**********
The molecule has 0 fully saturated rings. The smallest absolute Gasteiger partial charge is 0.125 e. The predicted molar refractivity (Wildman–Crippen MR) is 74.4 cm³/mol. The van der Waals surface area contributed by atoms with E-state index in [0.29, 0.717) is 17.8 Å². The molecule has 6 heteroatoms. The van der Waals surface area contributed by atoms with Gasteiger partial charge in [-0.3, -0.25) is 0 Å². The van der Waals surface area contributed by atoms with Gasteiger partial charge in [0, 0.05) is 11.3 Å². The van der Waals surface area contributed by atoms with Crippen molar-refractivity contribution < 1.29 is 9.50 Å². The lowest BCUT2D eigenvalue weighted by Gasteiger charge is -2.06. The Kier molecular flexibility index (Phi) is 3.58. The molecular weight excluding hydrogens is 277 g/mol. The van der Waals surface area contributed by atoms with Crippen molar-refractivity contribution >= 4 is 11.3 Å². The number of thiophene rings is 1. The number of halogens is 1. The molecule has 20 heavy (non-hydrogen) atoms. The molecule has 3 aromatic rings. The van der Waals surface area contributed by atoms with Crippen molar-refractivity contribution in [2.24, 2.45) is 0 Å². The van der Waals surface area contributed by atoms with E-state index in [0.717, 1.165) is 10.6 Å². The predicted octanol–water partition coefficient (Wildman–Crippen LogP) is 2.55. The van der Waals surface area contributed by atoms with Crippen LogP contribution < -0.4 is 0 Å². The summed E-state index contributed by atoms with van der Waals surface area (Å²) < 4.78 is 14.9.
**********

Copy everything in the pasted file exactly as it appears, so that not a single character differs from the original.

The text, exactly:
The molecule has 0 fully saturated rings. The smallest absolute Gasteiger partial charge is 0.125 e. The predicted molar refractivity (Wildman–Crippen MR) is 74.4 cm³/mol. The van der Waals surface area contributed by atoms with E-state index in [0.29, 0.717) is 17.8 Å². The molecule has 6 heteroatoms. The van der Waals surface area contributed by atoms with Gasteiger partial charge in [-0.3, -0.25) is 0 Å². The van der Waals surface area contributed by atoms with Gasteiger partial charge in [0, 0.05) is 11.3 Å². The van der Waals surface area contributed by atoms with Crippen molar-refractivity contribution < 1.29 is 9.50 Å². The lowest BCUT2D eigenvalue weighted by Gasteiger charge is -2.06. The Kier molecular flexibility index (Phi) is 3.58. The molecular weight excluding hydrogens is 277 g/mol. The van der Waals surface area contributed by atoms with Crippen molar-refractivity contribution >= 4 is 11.3 Å². The number of thiophene rings is 1. The number of halogens is 1. The molecule has 20 heavy (non-hydrogen) atoms. The molecule has 3 aromatic rings. The van der Waals surface area contributed by atoms with Crippen molar-refractivity contribution in [2.24, 2.45) is 0 Å². The van der Waals surface area contributed by atoms with E-state index in [0.717, 1.165) is 10.6 Å². The predicted octanol–water partition coefficient (Wildman–Crippen LogP) is 2.55. The van der Waals surface area contributed by atoms with Crippen LogP contribution < -0.4 is 0 Å². The summed E-state index contributed by atoms with van der Waals surface area (Å²) < 4.78 is 14.9.